Something, Anything

I’ve created this website to encourage myself to put writing and other creative work out into the world, regardless of how good it is. My hope is that someone, somewhere, reads what I have to say and finds some value and meaning in it, finds themselves changed, if only temporarily.

Writing means the world to me. It’s an infinite source of fulfillment and creative satisfaction, a cathartic antidote and recording device for pretty much any emotional state I may feel. Depressed? I write about my depression, understand it, untangle it, and it often makes me feel better. Elated? I record my thoughts to reinforce and remember those positive feelings. 

For all of my adult life (I turn thirty-one in eight days), I’ve said that I want to be a writer… yet I pathologically avoid writing anything that I can share with others. I tell myself I want to create, but don’t create. Outside of relentless journaling, I haven’t been nearly as productive as I know I can be. I know by now that this is primarily due to a fear of failure; i.e., reckoning with the inevitable imperfection of whatever I create, and the imagined emotional fallout from creating something less-than-perfect. I’m afraid that whatever I create won’t be good enough, up to my standards or someone else’s. Maybe it won’t land the way I hoped it would, and the work will feel meaningless. Maybe people won’t like it, or will outright reject it. My initial spark of inspiration must traverse a gauntlet of anxiety and overanalysis, and inevitably falls flat; I end up paralyzed by inaction. Words go unwritten, business ideas lay stagnant and filed away, projects gather dust.

There are two words I revisit frequently in my journaling, as a prompt to try to get me going: Something, anything. The intention is clear: lower your expectations of what your output must be, and just create. Create something, create anything. Whatever comes out will be better than had you done nothing at all.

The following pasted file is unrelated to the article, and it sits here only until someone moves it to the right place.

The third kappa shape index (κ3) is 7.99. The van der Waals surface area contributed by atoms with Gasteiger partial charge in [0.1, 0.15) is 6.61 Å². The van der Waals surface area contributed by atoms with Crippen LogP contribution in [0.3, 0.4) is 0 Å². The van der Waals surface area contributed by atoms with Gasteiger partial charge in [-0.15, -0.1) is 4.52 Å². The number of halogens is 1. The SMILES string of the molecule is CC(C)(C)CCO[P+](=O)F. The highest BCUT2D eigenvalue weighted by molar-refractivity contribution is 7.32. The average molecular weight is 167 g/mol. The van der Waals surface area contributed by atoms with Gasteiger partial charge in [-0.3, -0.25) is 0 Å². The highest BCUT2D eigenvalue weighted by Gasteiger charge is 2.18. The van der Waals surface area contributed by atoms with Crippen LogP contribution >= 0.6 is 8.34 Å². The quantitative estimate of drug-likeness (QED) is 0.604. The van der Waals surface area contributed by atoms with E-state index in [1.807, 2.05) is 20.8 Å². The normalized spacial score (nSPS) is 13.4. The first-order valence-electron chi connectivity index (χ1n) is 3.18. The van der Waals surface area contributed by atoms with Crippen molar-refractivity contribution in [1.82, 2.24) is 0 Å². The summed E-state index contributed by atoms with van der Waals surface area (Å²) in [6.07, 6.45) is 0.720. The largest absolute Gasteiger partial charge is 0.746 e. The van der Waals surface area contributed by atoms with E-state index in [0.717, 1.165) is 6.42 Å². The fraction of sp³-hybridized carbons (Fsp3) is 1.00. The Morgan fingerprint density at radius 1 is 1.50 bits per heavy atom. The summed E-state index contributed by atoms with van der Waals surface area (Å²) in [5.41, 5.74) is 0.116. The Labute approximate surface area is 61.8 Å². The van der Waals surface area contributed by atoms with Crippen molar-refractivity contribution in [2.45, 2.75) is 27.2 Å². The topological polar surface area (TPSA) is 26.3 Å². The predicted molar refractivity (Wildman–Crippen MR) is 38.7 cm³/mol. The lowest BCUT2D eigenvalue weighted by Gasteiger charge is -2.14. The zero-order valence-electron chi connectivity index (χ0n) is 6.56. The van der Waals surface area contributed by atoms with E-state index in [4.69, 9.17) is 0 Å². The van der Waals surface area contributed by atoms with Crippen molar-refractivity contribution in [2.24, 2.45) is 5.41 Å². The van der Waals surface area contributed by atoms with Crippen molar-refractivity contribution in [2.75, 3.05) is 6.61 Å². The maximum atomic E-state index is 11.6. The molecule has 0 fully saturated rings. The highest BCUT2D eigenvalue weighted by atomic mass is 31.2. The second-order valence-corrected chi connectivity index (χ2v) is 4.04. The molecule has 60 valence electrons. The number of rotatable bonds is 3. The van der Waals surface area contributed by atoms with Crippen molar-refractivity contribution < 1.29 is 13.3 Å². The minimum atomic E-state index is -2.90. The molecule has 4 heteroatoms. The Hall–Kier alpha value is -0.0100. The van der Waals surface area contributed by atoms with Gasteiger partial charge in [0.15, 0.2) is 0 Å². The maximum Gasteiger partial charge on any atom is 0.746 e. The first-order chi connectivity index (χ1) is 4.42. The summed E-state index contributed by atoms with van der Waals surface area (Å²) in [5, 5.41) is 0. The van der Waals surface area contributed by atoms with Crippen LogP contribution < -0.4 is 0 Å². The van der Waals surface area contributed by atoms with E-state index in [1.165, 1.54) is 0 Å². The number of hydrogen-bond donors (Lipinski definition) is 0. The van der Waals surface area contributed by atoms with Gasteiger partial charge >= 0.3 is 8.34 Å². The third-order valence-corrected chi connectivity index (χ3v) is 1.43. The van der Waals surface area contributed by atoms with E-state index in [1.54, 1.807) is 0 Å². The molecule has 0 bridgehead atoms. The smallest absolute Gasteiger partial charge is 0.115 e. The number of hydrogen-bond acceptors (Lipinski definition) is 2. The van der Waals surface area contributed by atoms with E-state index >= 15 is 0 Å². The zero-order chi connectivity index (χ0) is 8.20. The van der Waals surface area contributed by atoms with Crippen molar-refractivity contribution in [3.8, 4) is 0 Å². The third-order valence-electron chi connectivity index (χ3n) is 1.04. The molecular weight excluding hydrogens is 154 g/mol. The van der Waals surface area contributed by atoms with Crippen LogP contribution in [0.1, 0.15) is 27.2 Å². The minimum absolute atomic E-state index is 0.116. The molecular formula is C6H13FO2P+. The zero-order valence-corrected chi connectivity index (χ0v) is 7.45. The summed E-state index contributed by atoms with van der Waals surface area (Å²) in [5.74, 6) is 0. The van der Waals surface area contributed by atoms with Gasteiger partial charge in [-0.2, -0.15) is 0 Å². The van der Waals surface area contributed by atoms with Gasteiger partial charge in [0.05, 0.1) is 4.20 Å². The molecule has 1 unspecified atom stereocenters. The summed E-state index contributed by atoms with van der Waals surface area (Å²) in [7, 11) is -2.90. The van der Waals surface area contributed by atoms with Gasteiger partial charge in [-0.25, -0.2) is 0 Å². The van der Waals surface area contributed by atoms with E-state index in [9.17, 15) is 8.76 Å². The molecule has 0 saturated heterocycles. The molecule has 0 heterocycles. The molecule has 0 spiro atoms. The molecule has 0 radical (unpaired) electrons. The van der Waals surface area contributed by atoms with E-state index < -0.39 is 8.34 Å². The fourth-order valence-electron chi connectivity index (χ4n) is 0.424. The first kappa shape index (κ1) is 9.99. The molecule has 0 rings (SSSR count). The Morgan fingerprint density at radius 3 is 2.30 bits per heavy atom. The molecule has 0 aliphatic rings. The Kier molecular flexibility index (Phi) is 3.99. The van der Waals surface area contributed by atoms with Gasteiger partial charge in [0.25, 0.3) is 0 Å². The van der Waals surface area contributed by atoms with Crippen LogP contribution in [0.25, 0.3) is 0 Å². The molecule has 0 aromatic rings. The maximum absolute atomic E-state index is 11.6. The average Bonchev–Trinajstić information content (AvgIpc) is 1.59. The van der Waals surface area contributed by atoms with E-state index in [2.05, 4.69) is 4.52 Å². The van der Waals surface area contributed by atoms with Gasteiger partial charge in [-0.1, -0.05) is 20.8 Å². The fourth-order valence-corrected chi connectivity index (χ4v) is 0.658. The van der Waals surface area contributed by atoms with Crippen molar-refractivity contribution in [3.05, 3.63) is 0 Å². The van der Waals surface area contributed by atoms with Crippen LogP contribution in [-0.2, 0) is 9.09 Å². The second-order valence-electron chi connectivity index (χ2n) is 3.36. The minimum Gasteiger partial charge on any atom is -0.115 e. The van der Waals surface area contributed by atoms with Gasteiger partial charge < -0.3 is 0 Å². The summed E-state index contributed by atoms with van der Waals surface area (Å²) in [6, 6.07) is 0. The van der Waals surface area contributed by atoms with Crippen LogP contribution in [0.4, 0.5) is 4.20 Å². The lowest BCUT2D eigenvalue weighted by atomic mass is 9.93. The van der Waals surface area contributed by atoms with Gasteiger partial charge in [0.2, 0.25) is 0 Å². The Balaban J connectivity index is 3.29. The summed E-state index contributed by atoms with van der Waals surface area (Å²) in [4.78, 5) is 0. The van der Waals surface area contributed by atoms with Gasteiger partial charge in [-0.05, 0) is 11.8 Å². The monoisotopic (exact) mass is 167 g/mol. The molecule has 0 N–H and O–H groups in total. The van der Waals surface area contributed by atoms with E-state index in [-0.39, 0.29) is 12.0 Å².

I’m feeling an inherent tension in this philosophy, now more than ever. We are in an escalating war with a pandemic, one that will affect literally everybody in the world, in one way or another. Like most people, I want to do something to help. While governments struggle to lead their people to safety, I feel desperate to do something. Something, anything. But what can I do, really? How can I actually make an impact? I’m not a medical professional and, frankly, I don’t have many tangible skills, let alone those needed to perform the ‘essential’ societal functions that we so desperately need right now. And, of course, I’m pretty much bound to the apartment for the foreseeable future.

So, I’m doing what I can do. I’m reading about the subjects that interest me, exercising more, playing with my dog, and nurturing my human bonds with more attention and tenderness.

I’m not sure what role writing plays in improving the world. Perhaps words can help serve as a force for psychological realignment, and might encourage people to remember what’s important, and thus feel motivated to take action in whatever ways they can. But maybe it won’t do much other than help me.

Wouldn’t that be enough, though? Through writing, I am doing what I feel like I can do to help, by doing what feels right and necessary for me, by being true to my feelings and desire for action. Helping the world starts with helping yourself; you’re not going to make an impact if you feel paralyzed by fear and averse to action. 

To any reader(s), I encourage you to use this time to look within, and to really consider what it is you want to be creating, and what might be preventing you from acting on those goals and dreams. Ask yourself if those reservations really hold water. I.e., does it really matter what anyone thinks of me, if I’m doing what feels right? Does it really matter if my project doesn’t turn to gold? Of course not. You’re not going to create anything great if you’re not willing to create things that fall short along the way. You’re not going to help anyone by being afraid to do what you truly want to do. The only way you’ll help yourself, and anyone, is if you start, and do something. 

Something, anything.

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